(Disclaimer: I'm a member of Google's Android security team. I'm speaking only for myself, not for Google.)

Comment Re:Headline leaves out one very important detail (Score 5, Interesting) 196

I expect to be able to go in and out of my door. That's what doors are for. Apple doesn't even give you a door. You have to break your way through the wall. Then there's a hole there. That's why Apple products are only sufficient for sheep. They don't break down walls, they just wander through holes.

It's worth pointing out that if you root your Android device you're doing the same thing, breaking through a wall. That's fine if it's what you want to do, but you are giving something up in terms of security.

As a member of the Android security team, I'm involved in lots of discussions about lots of different threat models and attack vectors, and while we do think about trying to maintain security on rooted devices, I'd say that 90% of the time we end up deciding that we just can't, so "device is running an official image[*] and is not rooted" becomes a foundational assumption of the analysis.

This isn't because rooting is inherently bad, or because we're trying to control user's devices, but because it's impossible to reason about security in a vacuum. You have to know what you can depend on. For example, we might argue that apps can't break out of their sandbox in a particular way because the information they need to do it is managed by a particular system daemon which validates access in a particular way... but in a rooted device that daemon may be modified, or simply bypassed. We just can't know that stuff is still working the way it's intended to. Some members of the modding community do an outstanding job of adding flexibility without breaking the security model, but many others don't.

Ideally, devices should provide enough native flexibility to allow users to achieve what they want while staying entirely within the normal mode of operation. In the case of Android that means staying within Google's "walled garden": install apps only from the play store, keep Verify Apps enabled (and follow its recommendations), don't root, definitely don't disable SELinux, etc. Where that ideal fails, and users want to do stuff that can't be done in the garden, they should have the option of stepping out of it, and they should be able to do so in a progressive way, not all-or-none... but each step they take increases the probability that they'll change something that violates a security assumption and thereby increases their risk of compromise.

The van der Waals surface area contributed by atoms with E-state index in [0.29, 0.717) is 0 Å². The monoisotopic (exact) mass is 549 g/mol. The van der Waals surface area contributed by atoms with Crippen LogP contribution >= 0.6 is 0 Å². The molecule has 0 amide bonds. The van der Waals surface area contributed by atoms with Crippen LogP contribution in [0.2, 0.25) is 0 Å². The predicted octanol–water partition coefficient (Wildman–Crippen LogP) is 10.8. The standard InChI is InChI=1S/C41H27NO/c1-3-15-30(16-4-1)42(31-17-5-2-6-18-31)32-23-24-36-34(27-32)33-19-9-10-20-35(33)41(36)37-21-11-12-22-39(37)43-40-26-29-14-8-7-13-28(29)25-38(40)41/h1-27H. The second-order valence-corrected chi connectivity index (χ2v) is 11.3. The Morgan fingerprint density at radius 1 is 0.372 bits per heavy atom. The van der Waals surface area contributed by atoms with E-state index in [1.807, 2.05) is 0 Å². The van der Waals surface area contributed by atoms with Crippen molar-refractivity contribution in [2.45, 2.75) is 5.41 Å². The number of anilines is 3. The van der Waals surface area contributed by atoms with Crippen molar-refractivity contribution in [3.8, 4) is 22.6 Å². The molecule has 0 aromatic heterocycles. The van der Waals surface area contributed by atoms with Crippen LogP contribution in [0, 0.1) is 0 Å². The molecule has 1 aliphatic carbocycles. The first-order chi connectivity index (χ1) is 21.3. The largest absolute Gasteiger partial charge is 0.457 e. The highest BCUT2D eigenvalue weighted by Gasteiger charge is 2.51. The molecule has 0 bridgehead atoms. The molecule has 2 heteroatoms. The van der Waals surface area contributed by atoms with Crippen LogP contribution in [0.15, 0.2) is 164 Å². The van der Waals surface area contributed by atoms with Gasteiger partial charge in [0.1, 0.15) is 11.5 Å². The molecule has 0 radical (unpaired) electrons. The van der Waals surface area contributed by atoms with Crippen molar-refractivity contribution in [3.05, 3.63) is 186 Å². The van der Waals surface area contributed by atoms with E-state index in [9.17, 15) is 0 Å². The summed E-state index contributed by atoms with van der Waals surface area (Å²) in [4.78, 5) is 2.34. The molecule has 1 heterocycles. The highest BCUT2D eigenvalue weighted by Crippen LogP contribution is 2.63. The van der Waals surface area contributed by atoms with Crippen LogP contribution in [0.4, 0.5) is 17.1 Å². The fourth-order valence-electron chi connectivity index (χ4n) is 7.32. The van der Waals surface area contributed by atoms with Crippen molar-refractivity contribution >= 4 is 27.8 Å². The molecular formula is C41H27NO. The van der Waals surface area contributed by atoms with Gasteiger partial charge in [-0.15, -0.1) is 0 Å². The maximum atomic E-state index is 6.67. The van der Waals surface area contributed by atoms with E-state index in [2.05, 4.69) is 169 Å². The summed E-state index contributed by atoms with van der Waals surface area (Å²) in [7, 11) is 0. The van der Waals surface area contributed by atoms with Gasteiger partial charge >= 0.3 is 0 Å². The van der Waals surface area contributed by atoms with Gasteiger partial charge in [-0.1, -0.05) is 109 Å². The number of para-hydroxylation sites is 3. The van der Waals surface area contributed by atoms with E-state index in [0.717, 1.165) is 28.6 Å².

I suspect that Apple security engineers even more strongly assume that devices are not jailbroken. That's just a guess, but it's consistent with the general philosophy of iOS and, if correct, it means that jailbreakers have even less expectation of security. iOS users also live in a software monoculture, which exacerbates the risk. (Android users get security benefits from ecosystem diversity, though there are obvious costs to that diversity as well. Including the update problem.)

[*] Note that given the state of updates in the Android ecosystem, we often don't assume that the device is running an up to date system image. From our perspective that's often easier to work with than a rooted device because at least we know how it behaves and can look at trying to mitigate risks at other layers. We're also working on the update situation, but that's hard given the nature of the ecosystem.

Comment Re:wan port (Score 1) 121

If you plug your modem into the LAN port you're an even bigger idiot than the first guy. The blurb is wrong, RTFA it has two ethernet ports, one for LAN one for WAN. The article specifies it has one LAN port. Which is all a router needs.

So, which LAN port routes to the DMZ, if it only has one?

Comment Re:Great experience (Score 1) 182

Google knows my location due to my use of Google Maps

Google receives the map tile requests, etc., but if location history is turned off nothing about it is stored. I have no idea what your cell provider may store, though.

Again, I actually like the location history. I find it convenient to be able to look back and see where I was at a particular date and time. But it's under your control.

He: Let's end it all, bequeathin' our brains to science. She: What?!? Science got enough trouble with their OWN brains. -- Walt Kelly